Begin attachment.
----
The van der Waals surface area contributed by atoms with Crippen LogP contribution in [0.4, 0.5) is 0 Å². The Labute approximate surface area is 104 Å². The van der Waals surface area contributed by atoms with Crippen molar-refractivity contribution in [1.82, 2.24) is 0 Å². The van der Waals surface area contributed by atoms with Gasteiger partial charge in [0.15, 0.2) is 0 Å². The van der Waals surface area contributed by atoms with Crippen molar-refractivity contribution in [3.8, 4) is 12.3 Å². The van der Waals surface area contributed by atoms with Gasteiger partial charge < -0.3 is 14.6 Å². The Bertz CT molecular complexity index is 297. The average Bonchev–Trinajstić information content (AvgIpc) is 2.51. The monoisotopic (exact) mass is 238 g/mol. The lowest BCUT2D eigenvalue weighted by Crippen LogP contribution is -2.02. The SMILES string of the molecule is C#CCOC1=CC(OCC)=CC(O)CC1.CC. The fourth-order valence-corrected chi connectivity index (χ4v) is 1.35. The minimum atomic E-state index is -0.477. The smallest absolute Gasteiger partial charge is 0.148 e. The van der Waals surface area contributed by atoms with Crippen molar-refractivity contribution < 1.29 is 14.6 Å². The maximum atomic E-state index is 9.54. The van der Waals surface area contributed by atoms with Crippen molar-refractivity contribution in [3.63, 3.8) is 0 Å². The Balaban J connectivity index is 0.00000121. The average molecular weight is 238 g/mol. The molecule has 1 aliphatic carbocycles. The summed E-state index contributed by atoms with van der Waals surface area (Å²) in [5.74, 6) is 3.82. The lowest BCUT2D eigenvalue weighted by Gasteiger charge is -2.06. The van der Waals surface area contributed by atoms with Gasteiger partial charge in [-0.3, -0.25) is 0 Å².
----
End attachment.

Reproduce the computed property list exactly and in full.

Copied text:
The van der Waals surface area contributed by atoms with Crippen LogP contribution in [0.4, 0.5) is 0 Å². The Labute approximate surface area is 104 Å². The van der Waals surface area contributed by atoms with Crippen molar-refractivity contribution in [1.82, 2.24) is 0 Å². The van der Waals surface area contributed by atoms with Gasteiger partial charge in [0.15, 0.2) is 0 Å². The van der Waals surface area contributed by atoms with Crippen molar-refractivity contribution in [3.8, 4) is 12.3 Å². The van der Waals surface area contributed by atoms with Gasteiger partial charge < -0.3 is 14.6 Å². The Bertz CT molecular complexity index is 297. The average Bonchev–Trinajstić information content (AvgIpc) is 2.51. The monoisotopic (exact) mass is 238 g/mol. The lowest BCUT2D eigenvalue weighted by Crippen LogP contribution is -2.02. The SMILES string of the molecule is C#CCOC1=CC(OCC)=CC(O)CC1.CC. The fourth-order valence-corrected chi connectivity index (χ4v) is 1.35. The minimum atomic E-state index is -0.477. The smallest absolute Gasteiger partial charge is 0.148 e. The van der Waals surface area contributed by atoms with Crippen molar-refractivity contribution < 1.29 is 14.6 Å². The maximum atomic E-state index is 9.54. The van der Waals surface area contributed by atoms with Crippen molar-refractivity contribution in [3.63, 3.8) is 0 Å². The Balaban J connectivity index is 0.00000121. The average molecular weight is 238 g/mol. The molecule has 1 aliphatic carbocycles. The summed E-state index contributed by atoms with van der Waals surface area (Å²) in [5.74, 6) is 3.82. The lowest BCUT2D eigenvalue weighted by Gasteiger charge is -2.06. The van der Waals surface area contributed by atoms with Gasteiger partial charge in [-0.3, -0.25) is 0 Å².